CTE doesn’t just mean multiple concussions; most people diagnosed with this disease have suffered hundreds or thousands of head impacts over the course of many years. The best available evidence indicates that less-serious head collisions add up over time, which can lead to CTE.

CTE Symptoms

The most common symptoms of CTE include:

  • Mood: Impulse control problems, aggression, depression, and paranoia.

  • Cognitive: Cognitive symptoms usually appear later as CTE progresses. They include memory loss, impaired judgment, and progressive dementia.

Football & CTE

Recent research has made clear the severity and urgency of tackle football’s “concussion epidemic". In 2017, the Journal of the American Medical Association released a study reporting that 110 of 111 brains from deceased former NFL players they studied had CTE. [5]  

In recent years, the tragic side of CTE has been made more visible to the public through a series of CTE-related deaths of former football players. The tipping point for public perception may have been Junior Seau’s suicide in 2012. His death, and revelations that he suffered from CTE, shocked the football world and opened more people’s eyes to the extent of the problem. In 2017, an autopsy of former New England Patriots tight end Aaron Hernandez found he had stage 3 CTE at the time of his death at 27 years old. [6] Researchers had never seen such advanced CTE in a brain younger than 46 before. [7]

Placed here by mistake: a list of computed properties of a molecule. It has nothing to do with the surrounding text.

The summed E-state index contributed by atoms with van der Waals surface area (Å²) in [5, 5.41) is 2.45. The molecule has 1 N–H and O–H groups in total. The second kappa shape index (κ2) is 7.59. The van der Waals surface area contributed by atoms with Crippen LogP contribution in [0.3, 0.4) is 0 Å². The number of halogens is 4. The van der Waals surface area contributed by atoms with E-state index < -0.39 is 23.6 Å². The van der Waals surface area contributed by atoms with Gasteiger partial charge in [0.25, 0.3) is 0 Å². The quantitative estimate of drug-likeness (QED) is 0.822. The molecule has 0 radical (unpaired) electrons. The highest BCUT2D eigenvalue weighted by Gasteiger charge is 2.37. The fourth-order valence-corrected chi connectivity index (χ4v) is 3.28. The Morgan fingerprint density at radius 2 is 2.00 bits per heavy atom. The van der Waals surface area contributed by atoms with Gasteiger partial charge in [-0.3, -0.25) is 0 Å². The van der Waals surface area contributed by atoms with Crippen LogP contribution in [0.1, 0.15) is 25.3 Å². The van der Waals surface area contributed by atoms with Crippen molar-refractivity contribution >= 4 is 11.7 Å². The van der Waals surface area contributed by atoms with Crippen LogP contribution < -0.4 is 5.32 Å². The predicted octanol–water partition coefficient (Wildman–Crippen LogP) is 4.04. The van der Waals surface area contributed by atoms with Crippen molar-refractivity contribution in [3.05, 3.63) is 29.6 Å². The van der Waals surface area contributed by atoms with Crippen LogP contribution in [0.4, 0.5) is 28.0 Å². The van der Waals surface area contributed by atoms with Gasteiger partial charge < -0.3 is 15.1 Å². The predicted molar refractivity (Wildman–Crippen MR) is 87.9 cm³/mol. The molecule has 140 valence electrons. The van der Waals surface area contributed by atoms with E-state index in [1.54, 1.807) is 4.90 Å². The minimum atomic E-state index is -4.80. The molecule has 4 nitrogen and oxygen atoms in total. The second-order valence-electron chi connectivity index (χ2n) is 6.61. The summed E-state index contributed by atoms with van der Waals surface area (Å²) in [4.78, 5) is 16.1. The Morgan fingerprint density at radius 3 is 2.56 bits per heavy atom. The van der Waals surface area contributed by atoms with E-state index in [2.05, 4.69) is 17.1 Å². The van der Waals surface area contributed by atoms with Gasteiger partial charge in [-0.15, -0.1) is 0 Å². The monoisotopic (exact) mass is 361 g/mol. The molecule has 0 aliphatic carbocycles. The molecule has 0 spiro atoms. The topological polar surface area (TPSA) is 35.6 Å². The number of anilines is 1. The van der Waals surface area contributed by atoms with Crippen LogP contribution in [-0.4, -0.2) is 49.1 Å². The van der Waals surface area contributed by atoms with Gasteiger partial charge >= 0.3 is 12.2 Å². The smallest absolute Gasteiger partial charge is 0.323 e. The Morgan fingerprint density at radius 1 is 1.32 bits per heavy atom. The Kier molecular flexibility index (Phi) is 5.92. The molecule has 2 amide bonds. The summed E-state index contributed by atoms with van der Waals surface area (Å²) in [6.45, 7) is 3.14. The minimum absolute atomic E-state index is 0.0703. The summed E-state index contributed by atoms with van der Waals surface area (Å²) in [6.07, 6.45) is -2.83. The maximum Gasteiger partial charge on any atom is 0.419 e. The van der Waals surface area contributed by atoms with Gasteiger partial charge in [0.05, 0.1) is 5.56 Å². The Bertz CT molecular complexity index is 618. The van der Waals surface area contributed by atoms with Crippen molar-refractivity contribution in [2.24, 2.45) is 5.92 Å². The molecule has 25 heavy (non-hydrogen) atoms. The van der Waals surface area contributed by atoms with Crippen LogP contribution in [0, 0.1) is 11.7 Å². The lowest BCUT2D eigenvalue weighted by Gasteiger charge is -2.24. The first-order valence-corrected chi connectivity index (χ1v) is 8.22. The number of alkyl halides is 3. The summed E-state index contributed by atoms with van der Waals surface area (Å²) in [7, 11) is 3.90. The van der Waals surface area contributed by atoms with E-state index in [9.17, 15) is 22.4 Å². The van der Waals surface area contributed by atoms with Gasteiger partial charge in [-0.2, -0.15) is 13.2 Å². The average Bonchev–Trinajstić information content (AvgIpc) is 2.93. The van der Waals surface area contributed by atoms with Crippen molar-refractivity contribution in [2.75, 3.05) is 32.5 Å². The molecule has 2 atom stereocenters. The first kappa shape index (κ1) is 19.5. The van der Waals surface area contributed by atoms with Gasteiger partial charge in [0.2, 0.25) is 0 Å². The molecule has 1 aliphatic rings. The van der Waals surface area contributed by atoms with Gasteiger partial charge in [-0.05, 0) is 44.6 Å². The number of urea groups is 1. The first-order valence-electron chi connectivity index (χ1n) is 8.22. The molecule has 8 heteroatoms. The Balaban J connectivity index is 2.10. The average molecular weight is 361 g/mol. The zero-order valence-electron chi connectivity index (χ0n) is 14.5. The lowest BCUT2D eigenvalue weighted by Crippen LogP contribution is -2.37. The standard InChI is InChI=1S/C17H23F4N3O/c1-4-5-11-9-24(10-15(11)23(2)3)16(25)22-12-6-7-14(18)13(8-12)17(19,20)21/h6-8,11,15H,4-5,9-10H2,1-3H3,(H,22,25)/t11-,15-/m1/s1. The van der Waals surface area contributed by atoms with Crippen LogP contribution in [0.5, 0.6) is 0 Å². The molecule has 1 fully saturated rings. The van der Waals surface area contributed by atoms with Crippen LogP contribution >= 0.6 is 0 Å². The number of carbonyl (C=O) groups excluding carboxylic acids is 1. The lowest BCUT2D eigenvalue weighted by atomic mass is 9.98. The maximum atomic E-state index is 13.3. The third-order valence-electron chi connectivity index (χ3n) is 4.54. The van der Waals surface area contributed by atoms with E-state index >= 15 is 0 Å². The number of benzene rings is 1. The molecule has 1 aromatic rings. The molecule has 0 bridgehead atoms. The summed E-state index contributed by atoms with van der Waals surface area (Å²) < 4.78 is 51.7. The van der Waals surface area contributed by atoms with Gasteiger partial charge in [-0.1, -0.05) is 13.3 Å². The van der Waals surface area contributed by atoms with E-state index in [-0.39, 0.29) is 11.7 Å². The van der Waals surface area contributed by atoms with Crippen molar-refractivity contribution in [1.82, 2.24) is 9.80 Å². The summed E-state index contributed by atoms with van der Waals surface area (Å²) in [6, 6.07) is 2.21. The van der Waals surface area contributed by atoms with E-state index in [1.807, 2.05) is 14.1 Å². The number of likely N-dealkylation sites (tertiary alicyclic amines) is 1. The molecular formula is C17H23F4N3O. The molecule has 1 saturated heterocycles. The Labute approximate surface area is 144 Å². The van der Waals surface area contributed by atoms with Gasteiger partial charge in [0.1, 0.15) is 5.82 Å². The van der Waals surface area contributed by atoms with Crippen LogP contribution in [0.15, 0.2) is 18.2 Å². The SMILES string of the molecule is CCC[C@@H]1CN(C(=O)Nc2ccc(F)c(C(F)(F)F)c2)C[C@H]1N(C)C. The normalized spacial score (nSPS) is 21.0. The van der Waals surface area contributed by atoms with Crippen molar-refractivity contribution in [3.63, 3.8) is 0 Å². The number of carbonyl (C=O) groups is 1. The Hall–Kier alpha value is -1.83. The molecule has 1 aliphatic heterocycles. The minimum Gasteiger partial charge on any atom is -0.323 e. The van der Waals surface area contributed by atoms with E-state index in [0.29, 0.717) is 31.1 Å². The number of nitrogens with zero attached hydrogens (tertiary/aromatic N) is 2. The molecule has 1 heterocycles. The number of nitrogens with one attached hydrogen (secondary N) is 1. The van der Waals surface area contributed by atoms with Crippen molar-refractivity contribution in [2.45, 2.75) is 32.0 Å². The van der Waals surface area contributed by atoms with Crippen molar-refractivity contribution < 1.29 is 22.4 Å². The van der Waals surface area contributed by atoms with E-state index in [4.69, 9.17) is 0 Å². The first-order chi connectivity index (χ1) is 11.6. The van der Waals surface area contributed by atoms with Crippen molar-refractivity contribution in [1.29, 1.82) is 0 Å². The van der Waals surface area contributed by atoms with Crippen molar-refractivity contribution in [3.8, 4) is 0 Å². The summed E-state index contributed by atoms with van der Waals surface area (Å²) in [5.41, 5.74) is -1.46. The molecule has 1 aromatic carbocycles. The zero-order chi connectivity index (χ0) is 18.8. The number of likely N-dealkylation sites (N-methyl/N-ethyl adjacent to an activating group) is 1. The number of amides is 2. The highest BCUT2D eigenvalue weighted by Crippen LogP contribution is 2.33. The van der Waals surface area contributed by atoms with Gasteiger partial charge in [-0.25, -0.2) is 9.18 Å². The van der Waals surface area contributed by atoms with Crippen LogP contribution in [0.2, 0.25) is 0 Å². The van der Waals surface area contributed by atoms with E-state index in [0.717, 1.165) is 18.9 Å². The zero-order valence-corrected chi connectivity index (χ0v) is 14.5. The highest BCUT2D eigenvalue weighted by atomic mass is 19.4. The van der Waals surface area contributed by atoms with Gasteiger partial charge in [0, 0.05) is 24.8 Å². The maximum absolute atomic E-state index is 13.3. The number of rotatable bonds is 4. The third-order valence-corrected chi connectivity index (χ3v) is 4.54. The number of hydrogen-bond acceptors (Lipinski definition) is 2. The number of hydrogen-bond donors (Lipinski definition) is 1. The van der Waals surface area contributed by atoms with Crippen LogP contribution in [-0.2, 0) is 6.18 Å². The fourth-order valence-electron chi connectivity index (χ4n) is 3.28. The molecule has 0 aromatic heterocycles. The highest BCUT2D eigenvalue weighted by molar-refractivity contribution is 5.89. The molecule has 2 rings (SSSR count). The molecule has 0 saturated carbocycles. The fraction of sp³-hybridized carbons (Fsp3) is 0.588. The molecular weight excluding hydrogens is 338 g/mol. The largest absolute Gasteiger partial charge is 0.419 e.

Beyond the headlines, there are far more pro players quietly retiring to prevent head damage and its consequences. There are no reliable statistics, but you can imagine how many kids and parents are deciding not to start up with football in the first place as more and more troubling information about CTE is revealed.

Light Therapy’s Role in Treating TBI & CTE

“Near infrared light can penetrate quite deep into the body. So if you shine it on your head, it goes through your skull and quite a lot of it is absorbed by your brain. Once you understand this, it’s amazing to think of the various diseases of the brain that need regeneration and healing, which could potentially be treated with light therapy.”  - Dr. Michael Hamblin, PhD., Associate Professor, Harvard Medical School

Natural red and NIR light therapy works by stimulating cells and tissues so they can repair themselves. With medical-grade LEDs, red & NIR light can reach the brain through the head and skull, providing a potential treatment method for TBI & CTE that’s natural and noninvasive, without the wide range of potential side effects associated with psychiatric medications. [1] The beneficial effects of light therapy on the brain are realized by increasing cerebral blood flow, increasing oxygen availability & consumption, and boosting ATP energy production and mitochondrial activity. [2] Numerous reports have shown that the brain’s brief exposure to light can have effects lasting days, weeks, or even months. [2]

The most promising element of light therapy for brain injury treatment may be the potential for increased neurogenesis (the growth of new nerve tissue) and synaptogenesis (formation of new synapses), which was reported in studies of animals treated with NIR in the acute post-TBI stage.  NIR light has also been found in studies to have an anti-inflammatory effect on the brain, as well as strong antioxidant effects. [8]